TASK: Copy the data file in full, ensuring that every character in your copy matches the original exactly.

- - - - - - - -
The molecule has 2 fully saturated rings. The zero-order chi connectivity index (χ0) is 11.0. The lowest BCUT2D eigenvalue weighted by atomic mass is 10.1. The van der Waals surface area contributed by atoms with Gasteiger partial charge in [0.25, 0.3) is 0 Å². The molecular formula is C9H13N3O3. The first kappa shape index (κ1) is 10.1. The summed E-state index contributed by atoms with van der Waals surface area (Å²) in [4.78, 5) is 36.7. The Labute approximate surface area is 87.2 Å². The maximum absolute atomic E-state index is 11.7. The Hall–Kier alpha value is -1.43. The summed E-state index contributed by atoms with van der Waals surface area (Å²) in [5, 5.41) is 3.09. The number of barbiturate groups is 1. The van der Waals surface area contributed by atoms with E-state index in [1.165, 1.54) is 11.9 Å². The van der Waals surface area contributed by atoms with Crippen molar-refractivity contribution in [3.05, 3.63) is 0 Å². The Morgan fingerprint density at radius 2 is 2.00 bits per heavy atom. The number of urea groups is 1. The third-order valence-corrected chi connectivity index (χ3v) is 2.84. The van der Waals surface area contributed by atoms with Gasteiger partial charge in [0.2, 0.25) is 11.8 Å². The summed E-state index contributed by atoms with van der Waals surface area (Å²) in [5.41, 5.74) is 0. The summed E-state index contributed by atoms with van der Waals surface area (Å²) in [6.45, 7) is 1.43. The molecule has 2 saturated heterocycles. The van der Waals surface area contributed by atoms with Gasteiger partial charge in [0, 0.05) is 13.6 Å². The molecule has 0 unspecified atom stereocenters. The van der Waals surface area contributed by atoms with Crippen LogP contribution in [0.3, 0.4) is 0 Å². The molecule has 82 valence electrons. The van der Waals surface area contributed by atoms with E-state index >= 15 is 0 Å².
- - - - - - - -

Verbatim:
The molecule has 2 fully saturated rings. The zero-order chi connectivity index (χ0) is 11.0. The lowest BCUT2D eigenvalue weighted by atomic mass is 10.1. The van der Waals surface area contributed by atoms with Gasteiger partial charge in [0.25, 0.3) is 0 Å². The molecular formula is C9H13N3O3. The first kappa shape index (κ1) is 10.1. The summed E-state index contributed by atoms with van der Waals surface area (Å²) in [4.78, 5) is 36.7. The Labute approximate surface area is 87.2 Å². The maximum absolute atomic E-state index is 11.7. The Hall–Kier alpha value is -1.43. The summed E-state index contributed by atoms with van der Waals surface area (Å²) in [5, 5.41) is 3.09. The number of barbiturate groups is 1. The van der Waals surface area contributed by atoms with E-state index in [1.165, 1.54) is 11.9 Å². The van der Waals surface area contributed by atoms with Crippen molar-refractivity contribution in [3.05, 3.63) is 0 Å². The Morgan fingerprint density at radius 2 is 2.00 bits per heavy atom. The number of urea groups is 1. The third-order valence-corrected chi connectivity index (χ3v) is 2.84. The van der Waals surface area contributed by atoms with Gasteiger partial charge in [0.2, 0.25) is 11.8 Å². The summed E-state index contributed by atoms with van der Waals surface area (Å²) in [5.41, 5.74) is 0. The summed E-state index contributed by atoms with van der Waals surface area (Å²) in [6.45, 7) is 1.43. The molecule has 2 saturated heterocycles. The van der Waals surface area contributed by atoms with Gasteiger partial charge in [0, 0.05) is 13.6 Å². The molecule has 0 unspecified atom stereocenters. The van der Waals surface area contributed by atoms with Crippen LogP contribution in [0.3, 0.4) is 0 Å². The molecule has 82 valence electrons. The van der Waals surface area contributed by atoms with E-state index >= 15 is 0 Å².